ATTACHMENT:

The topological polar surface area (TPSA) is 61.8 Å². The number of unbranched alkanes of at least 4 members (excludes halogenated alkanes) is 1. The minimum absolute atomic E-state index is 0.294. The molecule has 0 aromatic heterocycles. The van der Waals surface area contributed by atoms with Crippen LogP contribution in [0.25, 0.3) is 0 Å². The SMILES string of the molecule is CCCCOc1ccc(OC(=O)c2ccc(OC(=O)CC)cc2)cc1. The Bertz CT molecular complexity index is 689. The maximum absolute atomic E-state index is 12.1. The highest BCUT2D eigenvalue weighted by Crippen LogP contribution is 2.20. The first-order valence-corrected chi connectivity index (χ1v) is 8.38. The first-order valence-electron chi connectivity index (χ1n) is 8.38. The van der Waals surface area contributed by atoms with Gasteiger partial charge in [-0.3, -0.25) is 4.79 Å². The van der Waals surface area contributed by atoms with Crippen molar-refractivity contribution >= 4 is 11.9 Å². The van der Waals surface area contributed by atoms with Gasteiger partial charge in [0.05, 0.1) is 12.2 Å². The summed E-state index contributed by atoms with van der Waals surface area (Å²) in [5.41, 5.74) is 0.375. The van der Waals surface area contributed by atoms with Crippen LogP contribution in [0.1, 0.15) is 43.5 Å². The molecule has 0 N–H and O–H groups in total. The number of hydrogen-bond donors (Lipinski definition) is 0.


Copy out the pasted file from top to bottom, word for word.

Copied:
The topological polar surface area (TPSA) is 61.8 Å². The number of unbranched alkanes of at least 4 members (excludes halogenated alkanes) is 1. The minimum absolute atomic E-state index is 0.294. The molecule has 0 aromatic heterocycles. The van der Waals surface area contributed by atoms with Crippen LogP contribution in [0.25, 0.3) is 0 Å². The SMILES string of the molecule is CCCCOc1ccc(OC(=O)c2ccc(OC(=O)CC)cc2)cc1. The Bertz CT molecular complexity index is 689. The maximum absolute atomic E-state index is 12.1. The highest BCUT2D eigenvalue weighted by Crippen LogP contribution is 2.20. The first-order valence-corrected chi connectivity index (χ1v) is 8.38. The first-order valence-electron chi connectivity index (χ1n) is 8.38. The van der Waals surface area contributed by atoms with Gasteiger partial charge in [-0.3, -0.25) is 4.79 Å². The van der Waals surface area contributed by atoms with Crippen molar-refractivity contribution >= 4 is 11.9 Å². The van der Waals surface area contributed by atoms with Gasteiger partial charge in [0.05, 0.1) is 12.2 Å². The summed E-state index contributed by atoms with van der Waals surface area (Å²) in [5.41, 5.74) is 0.375. The van der Waals surface area contributed by atoms with Crippen LogP contribution in [0.1, 0.15) is 43.5 Å². The molecule has 0 N–H and O–H groups in total. The number of hydrogen-bond donors (Lipinski definition) is 0.